SADC wants women in peacekeeping

The workshop reviewed the effectiveness, currency, accuracy and user-friendliness of existing and newly developed training materials and practical tools on gender equality and gender mainstreaming in peace-keeping operations.

“The contemporary world is characterised by conflicts of a varied nature, although in Africa the conflict tends to be largely intra-state, more protracted and regional in dimension,” Colonel Karel Ndjoba of the Namibian Defence Force, the facilitator of the workshop, told the delegates at the opening of the workshop.

He said most affected in such conflicts are women, who are found along the continuum of combatants, female household heads as well as victims of gender-based violence.

Delegates noted that while it is still true that it is men who predominantly fight, gender lines during conflict are becoming blurred.

It was also established that recent conflicts in the world have revealed women as combatants fighting alongside men at the war fronts, sharing responsibilities.

Speaking at the workshop, Namibia’s Deputy Minister of Gender Equality and Child Welfare, Angelika Muharukua, said it was worth noting that the famous Security Council Resolution 1325 of 2000 on women, Peace and Security had been adopted deciding Namibia’s precedence on security.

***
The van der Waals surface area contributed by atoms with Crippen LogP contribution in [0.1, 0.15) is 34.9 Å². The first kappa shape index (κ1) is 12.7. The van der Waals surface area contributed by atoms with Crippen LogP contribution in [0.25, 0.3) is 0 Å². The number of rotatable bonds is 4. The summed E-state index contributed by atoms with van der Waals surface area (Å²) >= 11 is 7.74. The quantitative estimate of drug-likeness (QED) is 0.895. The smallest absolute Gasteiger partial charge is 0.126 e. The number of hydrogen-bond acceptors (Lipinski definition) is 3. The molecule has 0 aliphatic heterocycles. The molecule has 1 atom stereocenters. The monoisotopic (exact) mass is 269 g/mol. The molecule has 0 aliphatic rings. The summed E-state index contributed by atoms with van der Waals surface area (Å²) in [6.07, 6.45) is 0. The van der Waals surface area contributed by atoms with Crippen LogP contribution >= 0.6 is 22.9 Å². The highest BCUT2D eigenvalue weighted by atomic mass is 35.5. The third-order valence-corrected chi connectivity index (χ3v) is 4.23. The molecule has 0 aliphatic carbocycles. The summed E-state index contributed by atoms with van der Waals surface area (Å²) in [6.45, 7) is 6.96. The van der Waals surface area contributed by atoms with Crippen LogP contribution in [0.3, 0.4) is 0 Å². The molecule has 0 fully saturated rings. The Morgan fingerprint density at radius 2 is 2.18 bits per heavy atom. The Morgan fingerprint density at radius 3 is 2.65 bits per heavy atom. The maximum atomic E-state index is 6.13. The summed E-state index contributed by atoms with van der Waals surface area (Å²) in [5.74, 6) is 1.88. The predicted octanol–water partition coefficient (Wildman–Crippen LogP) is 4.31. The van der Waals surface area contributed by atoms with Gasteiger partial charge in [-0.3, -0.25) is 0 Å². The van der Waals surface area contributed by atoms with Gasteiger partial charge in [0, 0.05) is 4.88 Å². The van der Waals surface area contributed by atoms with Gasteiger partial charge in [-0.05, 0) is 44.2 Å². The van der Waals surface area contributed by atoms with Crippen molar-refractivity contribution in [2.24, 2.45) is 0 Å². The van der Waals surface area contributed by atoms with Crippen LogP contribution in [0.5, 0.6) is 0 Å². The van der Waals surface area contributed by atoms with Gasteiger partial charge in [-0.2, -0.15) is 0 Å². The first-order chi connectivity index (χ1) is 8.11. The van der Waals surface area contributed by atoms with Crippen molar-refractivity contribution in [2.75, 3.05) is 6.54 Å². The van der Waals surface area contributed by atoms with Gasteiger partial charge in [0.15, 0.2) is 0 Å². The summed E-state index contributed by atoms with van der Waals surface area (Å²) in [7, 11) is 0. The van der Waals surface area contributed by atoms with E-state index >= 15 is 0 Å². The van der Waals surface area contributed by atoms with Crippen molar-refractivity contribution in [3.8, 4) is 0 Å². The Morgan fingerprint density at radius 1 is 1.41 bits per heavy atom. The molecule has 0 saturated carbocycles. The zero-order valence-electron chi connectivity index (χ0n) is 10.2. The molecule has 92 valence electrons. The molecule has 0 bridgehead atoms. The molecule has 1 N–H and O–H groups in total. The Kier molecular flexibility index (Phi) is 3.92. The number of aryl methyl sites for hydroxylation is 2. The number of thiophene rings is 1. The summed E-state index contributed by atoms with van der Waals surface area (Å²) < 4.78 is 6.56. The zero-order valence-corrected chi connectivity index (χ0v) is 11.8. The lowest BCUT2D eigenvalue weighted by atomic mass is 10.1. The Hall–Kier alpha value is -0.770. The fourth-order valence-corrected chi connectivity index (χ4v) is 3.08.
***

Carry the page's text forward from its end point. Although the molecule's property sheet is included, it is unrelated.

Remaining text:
She said that global events of the past decade had dictated different approaches to the implementation of UN resolutions and, therefore, no peacekeeping mission had been a replica of the other.

Muharukua observed how the SADC personnel deployed in these missions had also faced a diversity of experiences.

She said the integrated training service of the UN department of peacekeeping operations had taken a leading role in ensuring that this important requirement of a standardised generic training module was achieved.

It was important to note, she said, that while both men and women play a pivotal role in peace building, there is need to critically examine the role of women in this endeavour because they have been previously under-represented and ignored in most peace processes.

She added that Namibia, as a product of the United Nations transition processes, valued the role played by UN Peacekeepers in bringing peace to parts of the world where conflict exists.

Equally, she said, the Government of Namibia is well aware of the importance of gender main streaming, hence the creation of a Ministry of Gender Equality and Child Welfare in its executive branches.

July 2006
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